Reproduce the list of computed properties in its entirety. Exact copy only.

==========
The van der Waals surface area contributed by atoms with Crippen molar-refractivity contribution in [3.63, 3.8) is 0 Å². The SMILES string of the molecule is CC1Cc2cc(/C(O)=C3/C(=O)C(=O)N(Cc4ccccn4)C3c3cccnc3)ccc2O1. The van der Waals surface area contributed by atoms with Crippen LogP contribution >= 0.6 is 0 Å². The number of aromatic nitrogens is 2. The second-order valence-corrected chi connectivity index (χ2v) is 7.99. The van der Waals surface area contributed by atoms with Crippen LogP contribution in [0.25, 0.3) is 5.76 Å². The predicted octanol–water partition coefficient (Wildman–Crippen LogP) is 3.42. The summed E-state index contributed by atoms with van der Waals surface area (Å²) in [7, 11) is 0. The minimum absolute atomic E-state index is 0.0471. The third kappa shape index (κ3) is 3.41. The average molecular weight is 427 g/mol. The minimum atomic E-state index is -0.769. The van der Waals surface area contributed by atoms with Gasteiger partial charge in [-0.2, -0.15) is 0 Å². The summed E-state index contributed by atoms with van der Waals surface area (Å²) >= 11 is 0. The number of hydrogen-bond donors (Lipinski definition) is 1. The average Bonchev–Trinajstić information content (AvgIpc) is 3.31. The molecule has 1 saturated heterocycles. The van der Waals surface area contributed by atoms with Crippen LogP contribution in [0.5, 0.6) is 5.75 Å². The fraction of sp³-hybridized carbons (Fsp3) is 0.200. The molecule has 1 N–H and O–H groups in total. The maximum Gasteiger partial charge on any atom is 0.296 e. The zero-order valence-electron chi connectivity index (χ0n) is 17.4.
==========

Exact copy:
The van der Waals surface area contributed by atoms with Crippen molar-refractivity contribution in [3.63, 3.8) is 0 Å². The SMILES string of the molecule is CC1Cc2cc(/C(O)=C3/C(=O)C(=O)N(Cc4ccccn4)C3c3cccnc3)ccc2O1. The van der Waals surface area contributed by atoms with Crippen LogP contribution >= 0.6 is 0 Å². The number of aromatic nitrogens is 2. The second-order valence-corrected chi connectivity index (χ2v) is 7.99. The van der Waals surface area contributed by atoms with Crippen LogP contribution in [0.25, 0.3) is 5.76 Å². The predicted octanol–water partition coefficient (Wildman–Crippen LogP) is 3.42. The summed E-state index contributed by atoms with van der Waals surface area (Å²) in [7, 11) is 0. The minimum absolute atomic E-state index is 0.0471. The third kappa shape index (κ3) is 3.41. The average molecular weight is 427 g/mol. The minimum atomic E-state index is -0.769. The van der Waals surface area contributed by atoms with Gasteiger partial charge in [-0.2, -0.15) is 0 Å². The summed E-state index contributed by atoms with van der Waals surface area (Å²) >= 11 is 0. The number of hydrogen-bond donors (Lipinski definition) is 1. The average Bonchev–Trinajstić information content (AvgIpc) is 3.31. The molecule has 1 saturated heterocycles. The van der Waals surface area contributed by atoms with Crippen LogP contribution in [0.5, 0.6) is 5.75 Å². The fraction of sp³-hybridized carbons (Fsp3) is 0.200. The molecule has 1 N–H and O–H groups in total. The maximum Gasteiger partial charge on any atom is 0.296 e. The zero-order valence-electron chi connectivity index (χ0n) is 17.4.